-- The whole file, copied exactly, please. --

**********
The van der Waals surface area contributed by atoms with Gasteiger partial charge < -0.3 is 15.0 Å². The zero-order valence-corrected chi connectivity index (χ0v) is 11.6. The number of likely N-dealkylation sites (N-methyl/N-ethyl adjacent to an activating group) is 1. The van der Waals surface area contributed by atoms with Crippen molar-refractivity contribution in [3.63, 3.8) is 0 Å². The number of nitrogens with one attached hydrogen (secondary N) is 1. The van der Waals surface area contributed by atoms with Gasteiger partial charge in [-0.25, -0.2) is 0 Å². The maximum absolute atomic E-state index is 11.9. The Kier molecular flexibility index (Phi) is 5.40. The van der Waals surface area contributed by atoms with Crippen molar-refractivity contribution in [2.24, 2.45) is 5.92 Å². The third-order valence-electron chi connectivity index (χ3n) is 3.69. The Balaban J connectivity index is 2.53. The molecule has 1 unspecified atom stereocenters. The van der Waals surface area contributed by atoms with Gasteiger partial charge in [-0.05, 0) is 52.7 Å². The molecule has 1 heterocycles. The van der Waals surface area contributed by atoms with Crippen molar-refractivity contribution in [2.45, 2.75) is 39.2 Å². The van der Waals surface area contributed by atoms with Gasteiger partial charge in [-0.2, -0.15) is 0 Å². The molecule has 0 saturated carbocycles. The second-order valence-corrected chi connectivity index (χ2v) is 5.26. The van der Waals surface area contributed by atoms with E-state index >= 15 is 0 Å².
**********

The van der Waals surface area contributed by atoms with Gasteiger partial charge < -0.3 is 15.0 Å². The zero-order valence-corrected chi connectivity index (χ0v) is 11.6. The number of likely N-dealkylation sites (N-methyl/N-ethyl adjacent to an activating group) is 1. The van der Waals surface area contributed by atoms with Crippen molar-refractivity contribution in [3.63, 3.8) is 0 Å². The number of nitrogens with one attached hydrogen (secondary N) is 1. The van der Waals surface area contributed by atoms with Gasteiger partial charge in [-0.25, -0.2) is 0 Å². The maximum absolute atomic E-state index is 11.9. The Kier molecular flexibility index (Phi) is 5.40. The van der Waals surface area contributed by atoms with Crippen molar-refractivity contribution in [2.24, 2.45) is 5.92 Å². The third-order valence-electron chi connectivity index (χ3n) is 3.69. The Balaban J connectivity index is 2.53. The molecule has 1 unspecified atom stereocenters. The van der Waals surface area contributed by atoms with Gasteiger partial charge in [-0.05, 0) is 52.7 Å². The molecule has 1 heterocycles. The van der Waals surface area contributed by atoms with Crippen molar-refractivity contribution in [2.45, 2.75) is 39.2 Å². The van der Waals surface area contributed by atoms with Gasteiger partial charge in [-0.2, -0.15) is 0 Å². The molecule has 0 saturated carbocycles. The second-order valence-corrected chi connectivity index (χ2v) is 5.26. The van der Waals surface area contributed by atoms with E-state index >= 15 is 0 Å².